Zanzibar — THE majority of more than 3,500 deaf people in Zanzibar are children, who urgently need help and education. Unfortunately, most parents still hide the children because of their poor notion that the deaf cannot learn.
Mr Juma Abdurahman, chairperson of the Zanzibar Association for the Deaf (JUVIZA) says there are many deaf children still at home just because the parents have not taken the issue of education seriously.
"I think most parents with deaf children lack knowledge about the importance of educating their children with hearing impairment.
We need to increase awareness and encourage them to make sure that all children go to school," said Juma through his sign language expert. Juma's concerns are similar to the 'Zanzibar Outreach Programme (ZOP)' officers, who have decided to establish a 'School of the Deaf and Post-Hearing-Aid Rehabilitation Centre,' on the outskirts of Zanzibar municipality. The centre also known as 'ZOP academy' is now fully operational and is asking parents with deaf children to register their children free of charge so that children with hearing disability are helped to get at least basic education.
Zanzibar Outreach Programme (ZOP) is a Non- Governmental Organization founded in September 2006 by a group of Zanzibaris dedicated to improving the community's access to health care, clean water and education. The 'ZOP academy' or 'School of the Deaf and Post-Hearing-Aid Rehabilitation Centre,' was officially opened on Tuesday on February 12, 2013 by the Director of Secondary Education from Ministry of Education and Vocational Training, Ms Khadija Ali, who appealed to parents to use the opportunity.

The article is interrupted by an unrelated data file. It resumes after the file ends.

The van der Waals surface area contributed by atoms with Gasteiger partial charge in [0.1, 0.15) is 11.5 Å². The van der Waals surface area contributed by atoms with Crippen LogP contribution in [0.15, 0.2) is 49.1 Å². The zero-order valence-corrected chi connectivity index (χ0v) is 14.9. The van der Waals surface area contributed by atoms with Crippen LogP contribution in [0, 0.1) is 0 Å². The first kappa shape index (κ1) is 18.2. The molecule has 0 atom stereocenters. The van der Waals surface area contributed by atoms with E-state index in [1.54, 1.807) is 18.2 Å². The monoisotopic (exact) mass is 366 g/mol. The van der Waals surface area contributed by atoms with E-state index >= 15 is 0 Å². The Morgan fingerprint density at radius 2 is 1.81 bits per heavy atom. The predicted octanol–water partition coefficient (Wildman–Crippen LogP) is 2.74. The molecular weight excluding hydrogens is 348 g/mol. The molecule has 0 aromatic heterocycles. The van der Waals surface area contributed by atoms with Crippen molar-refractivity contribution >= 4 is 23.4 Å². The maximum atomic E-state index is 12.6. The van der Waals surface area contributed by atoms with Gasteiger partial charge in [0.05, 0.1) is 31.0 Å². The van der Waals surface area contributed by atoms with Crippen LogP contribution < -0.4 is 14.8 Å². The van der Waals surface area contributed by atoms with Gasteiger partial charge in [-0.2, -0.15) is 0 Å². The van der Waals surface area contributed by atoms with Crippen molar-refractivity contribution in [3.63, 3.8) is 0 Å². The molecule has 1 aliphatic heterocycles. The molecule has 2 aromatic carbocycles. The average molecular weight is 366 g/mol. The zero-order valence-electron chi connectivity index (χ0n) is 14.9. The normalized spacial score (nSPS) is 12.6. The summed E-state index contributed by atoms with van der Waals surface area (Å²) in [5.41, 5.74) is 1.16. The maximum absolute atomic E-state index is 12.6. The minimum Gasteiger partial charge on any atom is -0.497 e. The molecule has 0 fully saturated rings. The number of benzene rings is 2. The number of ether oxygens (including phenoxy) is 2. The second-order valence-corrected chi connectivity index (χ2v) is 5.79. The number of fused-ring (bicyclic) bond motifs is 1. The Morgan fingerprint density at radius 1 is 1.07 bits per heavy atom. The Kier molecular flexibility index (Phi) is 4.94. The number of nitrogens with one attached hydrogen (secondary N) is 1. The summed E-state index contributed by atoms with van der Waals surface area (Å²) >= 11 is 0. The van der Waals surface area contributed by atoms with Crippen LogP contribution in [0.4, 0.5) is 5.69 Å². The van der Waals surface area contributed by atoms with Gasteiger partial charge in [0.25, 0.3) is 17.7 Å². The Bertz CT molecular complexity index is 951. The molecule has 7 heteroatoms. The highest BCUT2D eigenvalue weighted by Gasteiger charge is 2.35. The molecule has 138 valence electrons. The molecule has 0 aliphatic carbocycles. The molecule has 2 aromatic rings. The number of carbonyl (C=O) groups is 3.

"We need all children including those with disabilities in the islands to get education, to make our achievement of universal education a reality. We cannot boast of the achievement when many children with disabilities including the deaf have not attended school," Khadija said. The director said that her ministry is happy with the establishment of the ZOP academy and that the centre would help many deaf children in the islands.
She advised parents to make sure that their children are enrolled in the school. Dr Naufal Kassim Mohammed, ENT, HEAD & NECK surgeon at Mnazi Mmoja hospital, who is also the executive secretary of ZOP, says that despite the achievement in establishing the centre, there are still a number of challenges to overcome such "as lack of facilities, and capacity building for teachers."
"Fortunately we have started 2013 with dramatic changes to the School of the Deaf and Post-Hearing-Aid Rehabilitation Centre with a new school bus, thanks to the Dar es Salaam Goat Races Society, IMPACT and GOZA for the support," said Kassim. He said that ZOP has decided to transform the centre into a proper Nursery school with full registration, and that through consultation with the Inclusive Education Unit of Ministry of Education and Vocational Training, the school has started to implement the following developments: